Taiwan’s public opinion polls
Hou (KMT) has a median support rate of 31 per cent, placing him five points behind Lai. He runs on the promise of increased economic growth, clean government, and professional management of complex diplomatic situations with both the U.S. and China. The KMT argues that its steady hand can protect the status quo and prevent a potential war.
As for Ko (TPP), he is credited with a median score in the polls of 24 per cent. As a former physician who commits to a serious problem-solving attitude (his nickname is ‘KP,’ or ‘Keep Promise,’ also ‘Ko Professor’), he speaks frankly and promises to address key social, energy, and economic issues. On the international side, he promises to take a middle path between the DPP (too confrontational with China, as per Ko) and the KMT (too close to China). He resonates with young people in cities like Taipei, but lacks a full slate of possible ministers. He also lacks a core base, while the DPP can count on a solid base of 35 per cent and the KMT of 25-30 per cent of voters.
The final few days of the campaign in Taiwan could be volatile. Fifteen per cent of voters are still undecided, and traditional TPP voters could either stick with Ko, hesitate to vote, or resort to strategic voting by going with the DPP (their former home) or the KMT (for economic reasons or due to incumbency fatigue). Another variable is what popular billionaire businessman Terry Gou (a former Foxconn CEO touted as a possible fourth candidate earlier in the race) decides to say in the final few days of the vote, since his words could sway some voters.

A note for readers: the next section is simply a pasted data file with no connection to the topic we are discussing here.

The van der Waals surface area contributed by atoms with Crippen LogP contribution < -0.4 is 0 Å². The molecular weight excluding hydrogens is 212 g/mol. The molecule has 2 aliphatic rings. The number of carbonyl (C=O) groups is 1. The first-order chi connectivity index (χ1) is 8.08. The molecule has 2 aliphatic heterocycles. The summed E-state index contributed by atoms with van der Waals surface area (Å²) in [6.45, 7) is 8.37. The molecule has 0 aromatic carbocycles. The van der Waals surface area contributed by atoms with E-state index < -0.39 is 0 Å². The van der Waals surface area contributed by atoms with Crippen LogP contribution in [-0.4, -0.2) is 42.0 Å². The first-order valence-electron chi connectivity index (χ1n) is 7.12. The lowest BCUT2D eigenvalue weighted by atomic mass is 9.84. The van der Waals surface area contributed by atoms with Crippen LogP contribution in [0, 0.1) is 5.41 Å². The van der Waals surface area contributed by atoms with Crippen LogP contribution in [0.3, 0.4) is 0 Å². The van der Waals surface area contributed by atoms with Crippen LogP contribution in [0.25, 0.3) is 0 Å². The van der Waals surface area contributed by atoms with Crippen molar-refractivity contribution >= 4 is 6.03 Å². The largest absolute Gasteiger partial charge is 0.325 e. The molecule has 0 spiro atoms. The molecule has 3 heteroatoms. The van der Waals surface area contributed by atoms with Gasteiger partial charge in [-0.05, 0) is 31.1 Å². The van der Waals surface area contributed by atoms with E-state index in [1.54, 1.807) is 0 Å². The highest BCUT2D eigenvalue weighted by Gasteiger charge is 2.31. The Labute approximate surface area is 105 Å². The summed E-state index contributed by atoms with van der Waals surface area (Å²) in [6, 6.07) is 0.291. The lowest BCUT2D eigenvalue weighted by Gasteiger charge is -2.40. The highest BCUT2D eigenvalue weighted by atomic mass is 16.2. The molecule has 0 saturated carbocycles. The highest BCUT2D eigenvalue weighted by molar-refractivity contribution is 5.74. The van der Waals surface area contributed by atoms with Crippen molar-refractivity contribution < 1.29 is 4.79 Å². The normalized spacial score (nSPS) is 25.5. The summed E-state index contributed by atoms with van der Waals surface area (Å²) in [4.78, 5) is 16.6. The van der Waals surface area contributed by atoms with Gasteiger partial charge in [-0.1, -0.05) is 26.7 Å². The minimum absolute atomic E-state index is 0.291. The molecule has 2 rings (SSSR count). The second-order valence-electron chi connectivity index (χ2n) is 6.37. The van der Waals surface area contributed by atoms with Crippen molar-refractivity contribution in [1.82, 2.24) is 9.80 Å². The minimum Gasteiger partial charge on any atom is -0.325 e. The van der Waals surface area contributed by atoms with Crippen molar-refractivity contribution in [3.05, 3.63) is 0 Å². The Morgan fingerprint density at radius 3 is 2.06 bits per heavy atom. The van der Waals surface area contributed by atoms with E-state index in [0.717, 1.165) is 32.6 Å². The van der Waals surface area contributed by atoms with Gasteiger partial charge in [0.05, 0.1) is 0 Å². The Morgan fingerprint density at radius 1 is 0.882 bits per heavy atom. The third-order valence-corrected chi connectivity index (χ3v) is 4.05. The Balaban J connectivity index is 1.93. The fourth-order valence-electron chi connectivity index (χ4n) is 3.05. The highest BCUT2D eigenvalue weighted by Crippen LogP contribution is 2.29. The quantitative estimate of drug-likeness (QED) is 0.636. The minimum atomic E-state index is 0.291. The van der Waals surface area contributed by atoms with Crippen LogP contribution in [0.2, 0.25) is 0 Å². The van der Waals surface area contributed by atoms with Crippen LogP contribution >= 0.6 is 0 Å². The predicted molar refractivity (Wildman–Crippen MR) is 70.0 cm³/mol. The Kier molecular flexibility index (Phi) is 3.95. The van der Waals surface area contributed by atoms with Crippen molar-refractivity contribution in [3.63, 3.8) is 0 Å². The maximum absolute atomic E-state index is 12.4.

In the legislative race, no party is likely to win a majority, but the KMT is most likely to win the larger numbers (50-55 seats, just short the majority threshold of 57). The DPP expects to fetch around 40-48 (down from 61 before the election). The TPP may be in a kingmaker position in Taiwan’s Legislative Yuan, with about 10-12 possible seats.